(6.) See Frank H. Easterbrook, The Limits of Antitrust, 63 TEX. L. REV. 1, 1-4 (1984).

(7.) Id. at 3.

(8.) See, e.g., Credit Suisse Sec. (USA) LLC v. Billing, 551 U.S. 264, 282 (2007) ("[Antitrust courts are likely to make unusually serious mistakes."); Verizon Commc'ns Inc. v. Law Offices of Curtis V. Trinko, LLP, 540 U.S. 398, 414 (2004) ("Against the slight benefits of antitrust intervention... we must weigh a realistic assessment of its costs."); Matsushita Elec. Indus. Co. v. Zenith Radio Corp., 475 U.S. 574, 588, 594 (1986) ("[A]ntitrust law limits the range of permissible inferences from ambiguous evidence" because "mistaken inferences in [antitrust] cases... are especially costly, [as] they chill the very conduct the antitrust laws are designed to protect."). See generally Jonathan B. Baker, Taking the Error out of "Error Cost" Analysis: What's Wrong with Antitrust's Right, 80 ANTITRUST L.J. 1 (2015).

(9.) See generally John G. Gunnell, The Technocratic Image and the Theory of Technocracy, 23 TECH. & CULTURE 392 (1982).

(10.) Donald D. Turner, The Virtues and Problems of Antitrust Law, 35 ANTITRUST BULL. 297, 297 (1990).

(11.) Id. at 297-98.

(12.) Id. at 298.

(13.) See Gunnell, supra note 9, at 392-93.

(14.) See infra Part II.B.

(15.) Richard Hofstadter, What Happened to the Antitrust Movement? Notes on the Evolution of an American Creed, in THE BUSINESS ESTABLISHMENT 113, 113, 115, 151 (Earl F. Cheit ed., 1964).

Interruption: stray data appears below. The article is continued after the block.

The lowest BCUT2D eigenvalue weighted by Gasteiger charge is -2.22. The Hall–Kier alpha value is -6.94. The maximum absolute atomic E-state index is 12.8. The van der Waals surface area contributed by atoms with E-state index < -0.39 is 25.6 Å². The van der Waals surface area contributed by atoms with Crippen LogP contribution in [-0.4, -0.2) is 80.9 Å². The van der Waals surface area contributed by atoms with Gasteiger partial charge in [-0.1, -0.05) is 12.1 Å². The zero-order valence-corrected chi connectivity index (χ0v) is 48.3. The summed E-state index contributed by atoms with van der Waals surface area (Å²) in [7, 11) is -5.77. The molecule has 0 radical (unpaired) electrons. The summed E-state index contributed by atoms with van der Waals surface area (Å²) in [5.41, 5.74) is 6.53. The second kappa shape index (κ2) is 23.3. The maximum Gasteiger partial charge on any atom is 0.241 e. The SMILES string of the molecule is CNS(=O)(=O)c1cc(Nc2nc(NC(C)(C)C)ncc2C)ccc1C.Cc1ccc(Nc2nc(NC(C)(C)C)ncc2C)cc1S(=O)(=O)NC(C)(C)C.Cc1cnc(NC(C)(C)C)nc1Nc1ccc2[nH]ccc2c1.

(16.) Richard A. Posner, The Chicago School of Antitrust Analysis, 127 U. PA. L. REV. 925, 925 (1979).

(17.) See, e.g., ANTITRUST MODERNIZATION COMM'N, REPORT AND RECOMMENDATIONS, at x (2007), []; HERBERT HOVENKAMP, THE ANTITRUST ENTERPRISE 1 (2005); Jonathan B. Baker, Competition Policy as a Political Bargain, 73 ANTITRUST L.J. 483, 522-23 (2006); Harry First & Spencer Weber Waller, Antitrust's Democracy Deficit, 81 FORDHAM L. REV. 2543 (2013); William E. Kovacic, The Modern Evolution of U.S. Competition Policy Enforcement Norms, 71 ANTITRUST L.J. 377 (2003); William E. Kovacic & Carl Shapiro, Antitrust Policy: A Century of Economic and Legal Thinking, J. ECON. PERSP., Winter 2000, at 43, 46-49; Robert T. Pitofsky, Antitrust at the Turn of the Twenty-First Century: A View from the Middle, 76 ST. JOHN'S L. REV. 583 (2002); Steven C. Salop, What Consensus? Why Ideology and Elections Still Matter to Antitrust, 79 ANTITRUST L.J. 601 (2014); Theodore Voorhees, Jr., The Political Hand in American Antitrust: Invisible, Inspirational, or Imaginary?, 79 ANTITRUST L.J. 557, 565-66 (2014).

(18.) See infra Part II.D.

(19.) See, e.g., The Next Capitalist Revolution, ECONOMIST (Nov. 15, 2018), [].

(20.) See id.

(21.) See id.


(23.) The Supreme Court handed down both decisions in the second half of May 1911. Standard Oil Co. of N.J. v. United States, 221 U.S. 1 (1911); United States v. Am. Tobacco Co., 221 U.S. 106 (1911).

(24.) Standard Oil, 221 U.S. at 72-74; Am. Tobacco Co., 221 U.S. at 181.

(25.) Standard Oil, 221 U.S. at 54-55.

(26.) See, e.g., ALFRED D. CHANDLER JR., SCALE AND SCOPE 51-53 (1990).

(27.) See id. at 53-56.

(28.) See id. at 194-96.

(29.) See LETWIN, supra note 22, at 7.


(31.) See id.

(32.) See id.

(33.) Id.


(35.) HANS B. THORELLI, THE FEDERAL ANTITRUST POLICY 164-224 (1954); see also United States v. Trans-Mo. Freight Ass'n, 166 U.S. 290, 318 (1897) ("[It is] impossible to say what were the views of a majority of the members of each house in relation to the meaning of the [Sherman Act].")

(36.) Standard Oil, 221 U.S. at 54 (adopting the rule of reason).